Majorca insider tips

Soak up the quiet at a beach bar near Portixol in January

By Tara Stevens, your Majorca expert

I write for Condé Nast Traveler, Olive .... Read more

How to save money plus other advice on Majorca

Majorca is not a cheap island. Hotels are among the most expensive in Spain with budget options few and far between. In fact the Balearic government put a ban on the opening of anything less than a three star a few years ago, so its touristic model is more St Tropez than Costa del Sol. Still, there are ways and means of keeping it real, not least by travelling out of season if that’s an option for you (the weather in May and June, and September and October, is usually glorious).

The good news is, many of Majorca’s greatest attractions are free anyway: you can’t put a price on the jaw-dropping views from the West Coast, or the tranquil, hidden beaches of the South East. You can’t pay for the pleasure of simply strolling the streets of Palma, or soaking up the atmosphere of local markets. Hiking trails require nothing more than a stout pair of shoes, while the sea yields treasures galore for anyone with a snorkel and mask. Like they say: there’s a lot to be said for life’s simple pleasures.

Eating and Drinking

  • You can save massively if you make your main meal of the day the lunchtime menú del día (usually three courses including a glass of wine), which ranges from around 10 euros for something quite basic, to around 18 euros at a high-end restaurant like Simply Fosh. The custom dates back to the Franco years, when the Generalissimo decreed that the Spanish working classes should be entitled to a hale and hearty meal once a day at an affordable price. Many people say it’s the only good thing he ever did for the country.
  • For evening meals, especially in Palma, do as locals do and ‘ir de tapas’ (go tapas hopping). This is a cheap and fun way to fuel up, minus the sometimes eye-watering add-ons of a full sit-down meal. It’s also a lot more fun as you roll from place to place having a small beer (caña), copa de vino (glass of wine) or tapa (snack) in each place before moving on. If you see reference to any of these classically Mallorquín ingredients on the menu board go for it: tumbet (a roasted vegetable salad), sobrassada (a soft, spreadable pork sausage richly spiked with pimentón, the local equivalent of paprika), arròs brut (a rustic, meat and vegetable filled paella) and queso Mahón from neighbouring Menorca.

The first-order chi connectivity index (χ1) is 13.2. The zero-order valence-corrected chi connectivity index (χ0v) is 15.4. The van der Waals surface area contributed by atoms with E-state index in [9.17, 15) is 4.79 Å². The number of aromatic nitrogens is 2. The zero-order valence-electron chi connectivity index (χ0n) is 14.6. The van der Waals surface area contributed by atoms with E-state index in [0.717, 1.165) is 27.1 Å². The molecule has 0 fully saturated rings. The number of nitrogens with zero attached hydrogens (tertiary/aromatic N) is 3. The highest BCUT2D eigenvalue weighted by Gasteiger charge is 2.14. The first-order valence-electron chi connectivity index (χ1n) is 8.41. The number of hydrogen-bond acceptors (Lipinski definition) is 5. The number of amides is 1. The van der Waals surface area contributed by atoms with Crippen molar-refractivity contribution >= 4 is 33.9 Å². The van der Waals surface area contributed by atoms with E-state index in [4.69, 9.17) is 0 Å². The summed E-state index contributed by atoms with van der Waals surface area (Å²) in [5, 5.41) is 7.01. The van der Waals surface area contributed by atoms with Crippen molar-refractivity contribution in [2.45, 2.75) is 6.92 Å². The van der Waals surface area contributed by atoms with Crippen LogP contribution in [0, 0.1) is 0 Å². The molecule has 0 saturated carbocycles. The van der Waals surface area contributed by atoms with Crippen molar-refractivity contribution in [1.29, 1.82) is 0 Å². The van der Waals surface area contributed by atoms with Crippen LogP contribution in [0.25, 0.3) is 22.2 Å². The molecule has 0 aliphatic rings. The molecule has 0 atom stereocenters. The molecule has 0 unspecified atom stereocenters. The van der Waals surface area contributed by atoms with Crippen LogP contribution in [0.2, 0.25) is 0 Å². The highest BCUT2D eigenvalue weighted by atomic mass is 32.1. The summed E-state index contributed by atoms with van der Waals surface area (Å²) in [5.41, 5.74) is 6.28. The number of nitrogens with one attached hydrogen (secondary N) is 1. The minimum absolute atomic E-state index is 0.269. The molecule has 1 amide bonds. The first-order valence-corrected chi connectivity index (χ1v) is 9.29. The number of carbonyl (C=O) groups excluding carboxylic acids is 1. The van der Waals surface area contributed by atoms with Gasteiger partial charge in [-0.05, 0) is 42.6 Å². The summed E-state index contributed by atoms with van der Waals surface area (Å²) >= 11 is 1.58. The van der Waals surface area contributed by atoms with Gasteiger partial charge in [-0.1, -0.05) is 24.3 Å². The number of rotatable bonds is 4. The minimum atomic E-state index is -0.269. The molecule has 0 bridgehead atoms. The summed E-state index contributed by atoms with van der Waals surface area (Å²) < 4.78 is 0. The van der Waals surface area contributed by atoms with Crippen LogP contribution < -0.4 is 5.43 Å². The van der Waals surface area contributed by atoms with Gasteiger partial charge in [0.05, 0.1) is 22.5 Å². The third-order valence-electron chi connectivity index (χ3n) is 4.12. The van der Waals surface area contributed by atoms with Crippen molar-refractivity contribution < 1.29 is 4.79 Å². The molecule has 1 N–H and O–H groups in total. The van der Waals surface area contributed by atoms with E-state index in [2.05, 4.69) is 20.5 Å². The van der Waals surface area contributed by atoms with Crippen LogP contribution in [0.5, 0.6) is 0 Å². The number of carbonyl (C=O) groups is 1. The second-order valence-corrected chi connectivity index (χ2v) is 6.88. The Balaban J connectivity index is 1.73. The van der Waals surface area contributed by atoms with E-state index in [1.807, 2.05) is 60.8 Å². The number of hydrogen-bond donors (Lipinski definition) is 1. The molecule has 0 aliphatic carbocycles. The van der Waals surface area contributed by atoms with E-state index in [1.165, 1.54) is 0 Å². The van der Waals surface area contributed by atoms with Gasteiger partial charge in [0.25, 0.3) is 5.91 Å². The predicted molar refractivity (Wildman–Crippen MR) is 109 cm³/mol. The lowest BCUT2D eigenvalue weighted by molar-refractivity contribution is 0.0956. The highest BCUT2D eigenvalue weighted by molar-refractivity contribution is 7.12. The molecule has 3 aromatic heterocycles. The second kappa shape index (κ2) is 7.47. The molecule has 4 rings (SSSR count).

• Shopping in the markets of Majorca is one of the great pleasures of being here. Stock up picnic fodder and a bottle of wine and head for the beach or the hills and you’ll soon be feasting like a king in your private dining room. At the Mercat de Santa Catalina you can even have a glass of wine and a tapa while you shop. Most supermarkets sell disposable cool bags (a lined carrier bag really) for 1 euro that will easily last you a week and really does make a difference.
  • While many of the classier beach bars (chiringuitos) – like those in Deià – can be prohibitively expensive, those of the south are infinitely more wallet-friendly. Dangle your toes in the sand and feast on freshly grilled sardines, tomato salads and jugs of sangria for around 15 euros a head at places like Cala Santanyì and Llombards.

Getting around

  • This might sound obvious, but if you’re planning to spend all your time in Palma, don’t, whatever you do, hire a car. Parking is a pain and pricey, plus there are plenty of buses to zip you along the bay of Palma if you want to explore further afield. If you are going to spend a couple of nights in Palma then move on somewhere else, arrange to pick up a car at the airport (it’s easily worth the journey out there and easier than trying to pick-up in town) on the day you plan to travel. See more on Majorca car hire.
  • Better yet, rent yourself a bicycle and take advantage of the city and surrounding areas’ impressive network of bike lanes. www.palmaonbike.com is reliable and reasonably priced.

Sights and attractions

  • If you’re an art lover, don’t miss the Nit de l’Art in Palma in September. It’s one of the most important dates on the Spanish calendar for art lovers and gets you into all of Palma’s galleries for free. Usually held on the third Thursday of September, doors are open from 7pm to midnight. Official dates are not yet released for this year, neither is a website, but I’ll update this section the second I have it.
  • If you want to catch a game, RCD Mallorca is comparatively cheap compared to other football clubs with ticket prices starting at 20 euros. www.rcdmallorca.info.

Other useful tips

  •   Check on low-season deals with hotels. Many throw in a rental car, or transfer to and from the airport, if you’re planning to stay a few days.

For more expert advice on Majorca, follow these links: